I was once treated to a joke about a grandmother and a young boy on his first-ever visit to a public library. With his jaw dropped he gleefully asked, “Grandma! They actually printed all of these?”
Humorous as it may seem, some of us walk around with mixed opinions regarding what would make for the most effective medium for learning in this age of globalization. Many a pundit would ascribe a child’s apparent “lack of creativity” and “laziness” to an overdose of the World Wide Web and a notable lack of traditional sit down, reading time. Yet, responsible use of the internet imparts many useful contributions to a child’s intellectual development. Here are some handy key points for any parent to consider:
1. Adapting to the Modern World These days, Internet literacy is a must to be a progressive individual. Starting a child early will allow him or her not just an edge up, but an easier transition to adapting to a rapidly advancing technological environment. Children raised with it, will come to grow with it.
2. Selection of Materials There is a nearly overwhelming source of educational information available online, as opposed to the books available in school or any leading bookstore. Books of particular interest to your child can be sourced, ironically, online. A caveat though: while contents in most books are pre-screened before publishing, Internet sources should be verified properly, as anyone can make a page on Wikipedia.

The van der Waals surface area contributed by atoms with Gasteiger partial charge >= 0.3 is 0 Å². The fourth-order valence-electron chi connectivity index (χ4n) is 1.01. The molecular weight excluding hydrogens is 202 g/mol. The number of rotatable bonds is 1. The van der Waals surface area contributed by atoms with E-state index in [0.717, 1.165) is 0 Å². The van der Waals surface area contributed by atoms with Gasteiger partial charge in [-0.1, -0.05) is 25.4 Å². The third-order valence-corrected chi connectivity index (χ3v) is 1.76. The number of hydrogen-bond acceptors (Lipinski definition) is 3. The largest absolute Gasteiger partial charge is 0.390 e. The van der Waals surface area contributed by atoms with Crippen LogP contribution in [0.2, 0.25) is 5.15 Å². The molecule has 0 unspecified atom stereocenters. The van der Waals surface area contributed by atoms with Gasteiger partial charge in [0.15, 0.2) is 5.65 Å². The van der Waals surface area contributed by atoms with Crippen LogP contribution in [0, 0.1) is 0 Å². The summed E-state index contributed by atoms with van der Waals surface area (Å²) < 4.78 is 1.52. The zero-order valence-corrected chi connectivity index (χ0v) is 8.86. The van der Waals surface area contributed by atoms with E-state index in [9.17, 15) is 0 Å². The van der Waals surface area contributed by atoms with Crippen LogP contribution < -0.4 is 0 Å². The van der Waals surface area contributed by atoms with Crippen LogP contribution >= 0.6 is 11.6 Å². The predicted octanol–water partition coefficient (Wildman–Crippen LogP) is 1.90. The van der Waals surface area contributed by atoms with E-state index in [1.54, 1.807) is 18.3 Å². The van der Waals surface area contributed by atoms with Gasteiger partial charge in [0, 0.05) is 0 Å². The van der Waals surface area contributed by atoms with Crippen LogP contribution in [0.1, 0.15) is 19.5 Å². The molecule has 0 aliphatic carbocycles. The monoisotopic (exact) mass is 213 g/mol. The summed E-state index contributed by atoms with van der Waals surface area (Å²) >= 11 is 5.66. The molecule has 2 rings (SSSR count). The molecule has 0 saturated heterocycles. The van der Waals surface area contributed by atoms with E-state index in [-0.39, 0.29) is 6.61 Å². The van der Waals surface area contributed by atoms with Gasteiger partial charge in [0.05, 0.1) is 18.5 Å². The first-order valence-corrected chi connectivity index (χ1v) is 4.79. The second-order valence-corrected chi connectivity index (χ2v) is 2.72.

3. Pricing If you haven’t been to a bookstore lately, you’ll be in for a surprise. Sturdy toddler books your child will enjoy again and again can cost a small fortune. Of course, you can always recycle them by giving them away, or keep them as a collection, but children can get bored with a material easily in a matter of weeks, so soon enough you’ll find yourself making another purchase, if not borrowing a new book. Older children might find information outdated in months, rendering the book practically useless. The Internet, on the other hand, does not cost as much. More and more, internet service providers (ISPs) become more competitive, which works for us consumers. Pre-paid options abound.
However, nothing beats an easy-to-access reference book when it comes to basic scientific knowledge on, say, astronomy and planets. Then again, remember that scientists ruled out Pluto as a planet in 2006, changing something that all of us were taught in elementary school. And it will take a while before the encyclopedias can be updated and printed.
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